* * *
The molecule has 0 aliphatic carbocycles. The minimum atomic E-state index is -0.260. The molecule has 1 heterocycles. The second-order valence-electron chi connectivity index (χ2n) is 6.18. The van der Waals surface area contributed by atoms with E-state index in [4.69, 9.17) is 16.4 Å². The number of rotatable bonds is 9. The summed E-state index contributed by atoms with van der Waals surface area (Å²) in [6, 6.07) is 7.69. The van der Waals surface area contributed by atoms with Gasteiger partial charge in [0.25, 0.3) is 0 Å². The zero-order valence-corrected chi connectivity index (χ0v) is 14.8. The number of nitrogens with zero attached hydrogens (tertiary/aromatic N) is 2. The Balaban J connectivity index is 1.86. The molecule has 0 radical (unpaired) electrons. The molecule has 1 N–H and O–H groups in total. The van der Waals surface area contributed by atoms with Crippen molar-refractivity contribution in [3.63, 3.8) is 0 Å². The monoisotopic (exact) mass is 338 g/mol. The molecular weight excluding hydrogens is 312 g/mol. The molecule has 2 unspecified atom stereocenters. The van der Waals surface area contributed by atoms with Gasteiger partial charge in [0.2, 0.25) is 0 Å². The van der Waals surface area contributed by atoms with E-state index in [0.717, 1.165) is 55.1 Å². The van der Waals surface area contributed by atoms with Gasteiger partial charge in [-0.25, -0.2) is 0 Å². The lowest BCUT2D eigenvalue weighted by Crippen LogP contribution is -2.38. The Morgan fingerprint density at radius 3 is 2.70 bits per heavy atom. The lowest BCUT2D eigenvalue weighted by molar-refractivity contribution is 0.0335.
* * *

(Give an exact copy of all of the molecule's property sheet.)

The molecule has 0 aliphatic carbocycles. The minimum atomic E-state index is -0.260. The molecule has 1 heterocycles. The second-order valence-electron chi connectivity index (χ2n) is 6.18. The van der Waals surface area contributed by atoms with E-state index in [4.69, 9.17) is 16.4 Å². The number of rotatable bonds is 9. The summed E-state index contributed by atoms with van der Waals surface area (Å²) in [6, 6.07) is 7.69. The van der Waals surface area contributed by atoms with Gasteiger partial charge in [0.25, 0.3) is 0 Å². The zero-order valence-corrected chi connectivity index (χ0v) is 14.8. The number of nitrogens with zero attached hydrogens (tertiary/aromatic N) is 2. The Balaban J connectivity index is 1.86. The molecule has 0 radical (unpaired) electrons. The molecule has 1 N–H and O–H groups in total. The van der Waals surface area contributed by atoms with Crippen molar-refractivity contribution in [3.63, 3.8) is 0 Å². The monoisotopic (exact) mass is 338 g/mol. The molecular weight excluding hydrogens is 312 g/mol. The molecule has 2 unspecified atom stereocenters. The van der Waals surface area contributed by atoms with Gasteiger partial charge in [0.2, 0.25) is 0 Å². The van der Waals surface area contributed by atoms with E-state index in [0.717, 1.165) is 55.1 Å². The van der Waals surface area contributed by atoms with Gasteiger partial charge in [-0.25, -0.2) is 0 Å². The lowest BCUT2D eigenvalue weighted by Crippen LogP contribution is -2.38. The Morgan fingerprint density at radius 3 is 2.70 bits per heavy atom. The lowest BCUT2D eigenvalue weighted by molar-refractivity contribution is 0.0335.